In one aspect, the invention is directed to a business method for evaluating the results of an information search based on one or more search criteria. The business method comprises the steps of deriving preference factors for the search criteria based on user preferences for the search criteria, and applying a search value algorithm that is based on the preference factors to the results of the information search. A search value index is calculated for each one of the results of the information search using the search value algorithm.
In another aspect, the invention is directed to a method for facilitating the selection of travel itineraries. The method comprises the steps of selecting a travel criteria, defining a traveler profile containing preferences associated with the travel criteria, deriving preference factors based on the traveler preferences, and initiating a query of at least one travel information database for itineraries matching the selected travel criteria. A travel value index is calculated for each itinerary using a travel value algorithm based on the preference factors.
In yet another aspect, the invention is directed to a computer system for evaluating the results of an information search. The computer system comprises a central processing unit, and a storage unit connected to the central processing unit and capable of storing a search value program thereon. The search value program is configured to derive preference factors for the search criteria based on user preferences therefor, and apply a search value algorithm based on the preference factors to the results of the information search. The search value program is further configured to calculate a search value index for each one of the results of the information search using the search value algorithm.
In still another aspect, the invention is directed to a computer system for facilitating the selection of travel itineraries. The computer system comprises a central processing unit, and a storage unit connected to the central processing unit and capable of storing a search value program thereon. The search value program is configured to allow a traveler to select a travel criteria and to set preferences therefor in a traveler profile, to derive preference factors for the travel criteria based on the traveler preferences, and to initiate a query of at least one travel information database for itineraries matching the selected travel criteria. The search value program is further configured to calculate a travel value index for each itinerary using a travel value algorithm based on the preference factors.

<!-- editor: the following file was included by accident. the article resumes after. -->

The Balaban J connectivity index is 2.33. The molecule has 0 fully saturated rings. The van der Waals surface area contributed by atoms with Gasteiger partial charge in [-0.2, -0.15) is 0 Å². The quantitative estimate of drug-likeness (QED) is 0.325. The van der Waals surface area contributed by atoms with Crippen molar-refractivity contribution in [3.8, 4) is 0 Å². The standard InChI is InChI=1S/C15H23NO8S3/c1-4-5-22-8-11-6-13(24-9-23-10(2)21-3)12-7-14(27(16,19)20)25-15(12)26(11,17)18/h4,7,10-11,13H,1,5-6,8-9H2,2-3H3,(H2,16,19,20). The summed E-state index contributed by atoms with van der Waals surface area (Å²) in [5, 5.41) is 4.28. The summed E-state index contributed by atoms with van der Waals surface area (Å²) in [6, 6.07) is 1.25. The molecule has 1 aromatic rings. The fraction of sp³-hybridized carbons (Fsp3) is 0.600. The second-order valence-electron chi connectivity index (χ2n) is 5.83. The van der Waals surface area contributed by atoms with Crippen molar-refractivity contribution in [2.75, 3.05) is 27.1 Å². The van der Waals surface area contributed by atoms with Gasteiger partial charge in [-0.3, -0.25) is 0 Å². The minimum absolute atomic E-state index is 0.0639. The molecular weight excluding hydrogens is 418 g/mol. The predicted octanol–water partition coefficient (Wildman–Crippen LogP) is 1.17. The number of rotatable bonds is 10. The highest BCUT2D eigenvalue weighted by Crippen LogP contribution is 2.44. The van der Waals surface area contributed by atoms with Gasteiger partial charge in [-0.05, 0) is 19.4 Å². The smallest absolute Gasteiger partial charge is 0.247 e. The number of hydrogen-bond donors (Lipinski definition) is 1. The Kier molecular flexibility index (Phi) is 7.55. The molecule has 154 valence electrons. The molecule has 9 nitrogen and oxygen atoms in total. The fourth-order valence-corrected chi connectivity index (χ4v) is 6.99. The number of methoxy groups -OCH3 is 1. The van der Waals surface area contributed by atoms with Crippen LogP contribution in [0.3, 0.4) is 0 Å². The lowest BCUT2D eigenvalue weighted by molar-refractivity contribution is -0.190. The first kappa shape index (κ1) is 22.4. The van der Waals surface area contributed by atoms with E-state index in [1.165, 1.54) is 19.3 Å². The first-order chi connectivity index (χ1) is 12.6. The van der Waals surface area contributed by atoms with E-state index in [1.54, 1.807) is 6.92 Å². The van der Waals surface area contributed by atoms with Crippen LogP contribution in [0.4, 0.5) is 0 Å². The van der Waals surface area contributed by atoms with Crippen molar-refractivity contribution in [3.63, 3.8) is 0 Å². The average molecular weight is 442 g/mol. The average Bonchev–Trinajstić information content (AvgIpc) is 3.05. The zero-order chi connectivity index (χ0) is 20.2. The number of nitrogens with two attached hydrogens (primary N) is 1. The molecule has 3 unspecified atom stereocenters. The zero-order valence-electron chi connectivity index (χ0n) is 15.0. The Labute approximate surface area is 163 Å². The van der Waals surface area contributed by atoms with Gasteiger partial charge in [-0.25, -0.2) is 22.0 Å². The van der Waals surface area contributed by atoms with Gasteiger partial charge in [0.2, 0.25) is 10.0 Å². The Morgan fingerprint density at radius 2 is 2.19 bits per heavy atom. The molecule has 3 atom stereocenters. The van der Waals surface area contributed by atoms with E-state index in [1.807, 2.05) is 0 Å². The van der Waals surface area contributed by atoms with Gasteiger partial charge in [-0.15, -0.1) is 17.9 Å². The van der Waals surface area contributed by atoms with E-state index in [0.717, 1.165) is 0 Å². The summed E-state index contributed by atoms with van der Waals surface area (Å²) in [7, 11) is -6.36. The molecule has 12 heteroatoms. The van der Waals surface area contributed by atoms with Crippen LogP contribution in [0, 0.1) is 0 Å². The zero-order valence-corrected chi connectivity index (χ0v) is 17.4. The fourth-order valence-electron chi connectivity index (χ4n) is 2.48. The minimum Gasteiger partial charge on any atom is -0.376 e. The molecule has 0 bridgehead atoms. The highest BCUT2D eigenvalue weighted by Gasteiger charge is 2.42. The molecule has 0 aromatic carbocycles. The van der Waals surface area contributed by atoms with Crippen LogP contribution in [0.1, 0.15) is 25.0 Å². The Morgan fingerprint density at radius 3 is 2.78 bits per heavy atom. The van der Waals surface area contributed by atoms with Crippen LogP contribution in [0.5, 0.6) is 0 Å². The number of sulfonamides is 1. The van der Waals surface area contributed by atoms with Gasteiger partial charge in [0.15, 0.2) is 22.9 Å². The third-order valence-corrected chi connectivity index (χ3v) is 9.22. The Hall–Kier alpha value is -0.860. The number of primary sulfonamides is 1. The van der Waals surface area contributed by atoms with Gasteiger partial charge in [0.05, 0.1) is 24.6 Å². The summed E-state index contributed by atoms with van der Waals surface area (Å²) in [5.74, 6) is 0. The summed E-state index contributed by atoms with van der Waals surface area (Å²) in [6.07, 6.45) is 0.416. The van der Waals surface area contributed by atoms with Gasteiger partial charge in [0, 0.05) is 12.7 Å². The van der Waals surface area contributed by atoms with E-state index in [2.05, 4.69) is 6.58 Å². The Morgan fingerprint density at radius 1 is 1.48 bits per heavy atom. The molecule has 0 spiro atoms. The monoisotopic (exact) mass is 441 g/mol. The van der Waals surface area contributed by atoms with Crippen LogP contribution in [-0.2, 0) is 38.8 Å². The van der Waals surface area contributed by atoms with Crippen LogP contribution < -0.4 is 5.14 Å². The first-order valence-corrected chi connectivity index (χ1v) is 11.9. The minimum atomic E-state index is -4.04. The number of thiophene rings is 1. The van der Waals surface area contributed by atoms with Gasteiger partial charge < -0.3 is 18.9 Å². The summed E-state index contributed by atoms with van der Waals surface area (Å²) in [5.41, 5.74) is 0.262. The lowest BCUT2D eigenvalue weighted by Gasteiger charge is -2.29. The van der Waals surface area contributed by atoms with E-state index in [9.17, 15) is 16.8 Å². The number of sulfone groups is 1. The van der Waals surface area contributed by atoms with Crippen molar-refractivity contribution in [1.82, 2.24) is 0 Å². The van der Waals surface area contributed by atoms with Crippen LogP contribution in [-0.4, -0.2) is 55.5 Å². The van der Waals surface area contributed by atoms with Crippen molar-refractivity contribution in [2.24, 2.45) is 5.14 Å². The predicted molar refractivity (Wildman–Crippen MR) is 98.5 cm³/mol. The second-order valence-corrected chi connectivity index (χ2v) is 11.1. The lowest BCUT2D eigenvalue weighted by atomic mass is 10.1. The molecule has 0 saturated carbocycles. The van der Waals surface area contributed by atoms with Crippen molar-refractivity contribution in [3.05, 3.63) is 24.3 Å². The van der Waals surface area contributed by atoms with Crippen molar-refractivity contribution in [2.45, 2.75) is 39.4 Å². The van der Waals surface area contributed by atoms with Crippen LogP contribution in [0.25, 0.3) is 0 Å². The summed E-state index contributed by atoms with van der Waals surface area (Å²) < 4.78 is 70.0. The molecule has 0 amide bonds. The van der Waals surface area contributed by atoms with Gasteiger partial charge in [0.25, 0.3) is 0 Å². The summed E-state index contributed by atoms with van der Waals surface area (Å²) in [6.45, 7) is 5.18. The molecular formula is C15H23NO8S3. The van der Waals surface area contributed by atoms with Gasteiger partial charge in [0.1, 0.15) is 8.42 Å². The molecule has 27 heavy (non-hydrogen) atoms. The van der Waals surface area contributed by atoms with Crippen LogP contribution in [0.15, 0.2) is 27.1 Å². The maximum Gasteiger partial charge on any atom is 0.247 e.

In still another aspect, the invention is directed to a server for hosting an on-line travel planning application containing a search value program to facilitate selection of travel itineraries. The server comprises a central processing unit, and a storage unit connected to the central processing unit and capable of storing the search value program thereon. The search value program is configured to allow a traveler to select a travel criteria and to set traveler preferences therefor in a traveler profile, derive preference factors including a lowest fare multiplier, an available dates index, a non-stop service index, and an equipment type index for the travel criteria based on the traveler preferences, and initiate a query of at least one travel information database for itineraries matching the selected travel criteria using an on-line search engine. The search value program is further configured to calculate a travel value index for each itinerary using a travel value algorithm that subtracts preference factors from, or adds preference factors to, or both, an optimal value of the travel value index depending on the criteria matching itineraries.
In still another aspect, the invention is directed to a method for facilitating selection of travel itineraries. The method comprises the steps of selecting a travel criteria, defining a traveler profile containing traveler preferences associated with the travel criteria, deriving preference factors including a lowest fare multiplier, an available dates index, a non-stop service index, and an equipment type index for the travel criteria based on the traveler preferences, and initiating a query of at least one travel information database for itineraries matching the selected travel criteria using an on-line search engine. A travel value index is calculated for each itinerary using a travel value algorithm that subtracts preference factors from, or adds preference factors to, or both, an optimal value of the travel value index depending on the criteria matching itineraries.
A more complete understanding of the method and apparatus of the present invention may be had by reference to the detailed description in conjunction with the following drawings, wherein:
Following is a detailed description of the exemplary preferred embodiments of the present invention with reference to the drawings, wherein like numerals refer to like and corresponding parts.